Lucy and Ethel.  Mary and Rhoda.  Emily and Charlotte.  Serena and Venus. 

Real or fictional portrayals of friendships between women have always had a uniquely powerful impact on me.  Believe it or not, when I watched reruns of I Love Lucy as a child, I looked past the comedy and delighted in seeing the solid friendship between Lucy Ricardo and Ethel Mertz.  That sparked something within me to hope I’d someday find my own true friendship.  As a pre-teen, watching The Mary Tyler Moore Show’s comedic yet poignant relationship between Mary and Rhoda strengthened my hope of having a friend who will love me for who I am, unconditionally. Of course we’d have tons of fun together along the way!

Meg, Jo, Elizabeth and Amy March

I have two wonderful brothers who have been there for me during good times and bad. Yet I always yearned for a sisterly relationship with a friend like Lucy had with Ethel.  I know, I know–it’s fiction!  But writers base their stories on what they know.  What they know is that female friends are able to share a commitment with each other in a purely platonic manner throughout their lifetime.   They can share their life experiences and love each other no matter what stupid, idiotic, exciting or wonderful things they may do.

Gloria Steinem and Bella Abzug     Shiprah and Puah (Old Testament)

I have been blessed with three such friendships.  At the tender age of three I met my first best friend swinging on her swingset in her backyard–we had fun growing up together in our Mayberryish town.  Seven years later I met two more best friends–identical twins who were new in town.  As identical twins they, of course, look the same; I treasure them individually for who they are and what they separately mean to me.  Together, these three friends are my sisters–ones who have weathered the storm of peer pressure, boyfriends, proms, college, first jobs, marriage and menopause.  We are our true selves when we chat with one another–whether we are good or bad, rich or poor, sick or well. We live all over the map, but I know that on any given day I can call them and we pick up where we last left off.  We are each other’s cheering section, and a shoulder to cry on when we need one.  I would do anything for them and I know they would do the same for me.  They ground me in who I am, where I came from and who I want to be.  If I have a bad day, or a good one, they enter into my thoughts because they are always with me in spirit, as I am with them.  If people can go through life with at least one friend (aside from their spouse/partner) they can consider themselves lucky.  I’ve been lucky three times!  This is a rarity these days in our fast-paced world.  It is something I never take for granted.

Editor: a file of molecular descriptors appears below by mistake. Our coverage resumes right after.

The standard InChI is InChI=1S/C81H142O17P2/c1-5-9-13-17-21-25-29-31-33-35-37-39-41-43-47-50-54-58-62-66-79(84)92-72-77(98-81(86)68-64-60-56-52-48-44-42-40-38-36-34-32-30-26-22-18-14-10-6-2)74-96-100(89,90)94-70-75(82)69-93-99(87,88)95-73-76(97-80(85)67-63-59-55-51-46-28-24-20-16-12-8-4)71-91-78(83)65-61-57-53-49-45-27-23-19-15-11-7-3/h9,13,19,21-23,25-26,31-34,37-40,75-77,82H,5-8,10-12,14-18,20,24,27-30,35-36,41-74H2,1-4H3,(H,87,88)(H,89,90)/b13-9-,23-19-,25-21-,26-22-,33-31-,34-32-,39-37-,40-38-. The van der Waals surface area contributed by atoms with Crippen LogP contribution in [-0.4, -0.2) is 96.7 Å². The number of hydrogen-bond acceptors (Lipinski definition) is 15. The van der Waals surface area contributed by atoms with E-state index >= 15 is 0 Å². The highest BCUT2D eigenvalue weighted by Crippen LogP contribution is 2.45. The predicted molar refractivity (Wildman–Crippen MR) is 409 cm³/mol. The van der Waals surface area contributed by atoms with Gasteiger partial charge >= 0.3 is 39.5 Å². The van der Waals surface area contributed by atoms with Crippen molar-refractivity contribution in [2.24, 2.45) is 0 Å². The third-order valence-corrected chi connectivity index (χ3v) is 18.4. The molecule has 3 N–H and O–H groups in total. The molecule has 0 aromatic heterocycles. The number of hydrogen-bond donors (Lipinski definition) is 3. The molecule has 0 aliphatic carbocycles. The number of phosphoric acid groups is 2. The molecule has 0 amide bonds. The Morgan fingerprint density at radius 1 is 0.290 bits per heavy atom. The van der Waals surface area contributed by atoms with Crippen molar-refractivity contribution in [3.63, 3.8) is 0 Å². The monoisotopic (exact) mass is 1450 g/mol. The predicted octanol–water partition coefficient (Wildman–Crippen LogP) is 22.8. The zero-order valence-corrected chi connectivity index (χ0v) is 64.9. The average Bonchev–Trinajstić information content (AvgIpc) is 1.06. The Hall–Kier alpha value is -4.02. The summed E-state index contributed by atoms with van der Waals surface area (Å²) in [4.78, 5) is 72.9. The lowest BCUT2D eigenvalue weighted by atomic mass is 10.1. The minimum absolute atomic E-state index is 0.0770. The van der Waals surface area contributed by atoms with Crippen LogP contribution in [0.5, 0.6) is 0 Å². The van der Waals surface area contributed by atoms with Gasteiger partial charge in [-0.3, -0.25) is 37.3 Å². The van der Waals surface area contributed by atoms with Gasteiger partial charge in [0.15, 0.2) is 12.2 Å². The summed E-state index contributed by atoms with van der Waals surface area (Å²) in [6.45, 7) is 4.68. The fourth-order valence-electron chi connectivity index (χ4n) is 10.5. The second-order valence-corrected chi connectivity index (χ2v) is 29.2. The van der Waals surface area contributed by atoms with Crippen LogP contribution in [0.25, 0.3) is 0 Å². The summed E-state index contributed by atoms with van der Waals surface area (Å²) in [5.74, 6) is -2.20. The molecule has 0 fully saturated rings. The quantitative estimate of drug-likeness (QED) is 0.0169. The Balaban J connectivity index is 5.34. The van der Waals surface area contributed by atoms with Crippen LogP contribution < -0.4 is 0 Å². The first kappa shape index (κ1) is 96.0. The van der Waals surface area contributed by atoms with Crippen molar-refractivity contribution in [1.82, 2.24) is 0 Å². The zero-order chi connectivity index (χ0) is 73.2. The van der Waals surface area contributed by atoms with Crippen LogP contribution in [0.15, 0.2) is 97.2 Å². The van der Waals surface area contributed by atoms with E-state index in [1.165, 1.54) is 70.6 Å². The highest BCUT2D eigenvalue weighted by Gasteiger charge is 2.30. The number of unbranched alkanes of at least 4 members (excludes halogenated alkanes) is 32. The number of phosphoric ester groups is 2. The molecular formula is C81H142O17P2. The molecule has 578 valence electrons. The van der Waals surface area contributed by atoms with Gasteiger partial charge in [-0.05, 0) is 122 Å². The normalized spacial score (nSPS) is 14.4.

Dorothy Zbornak, Sophia Petrillo, Blanche DeVereaux & Rose Nyland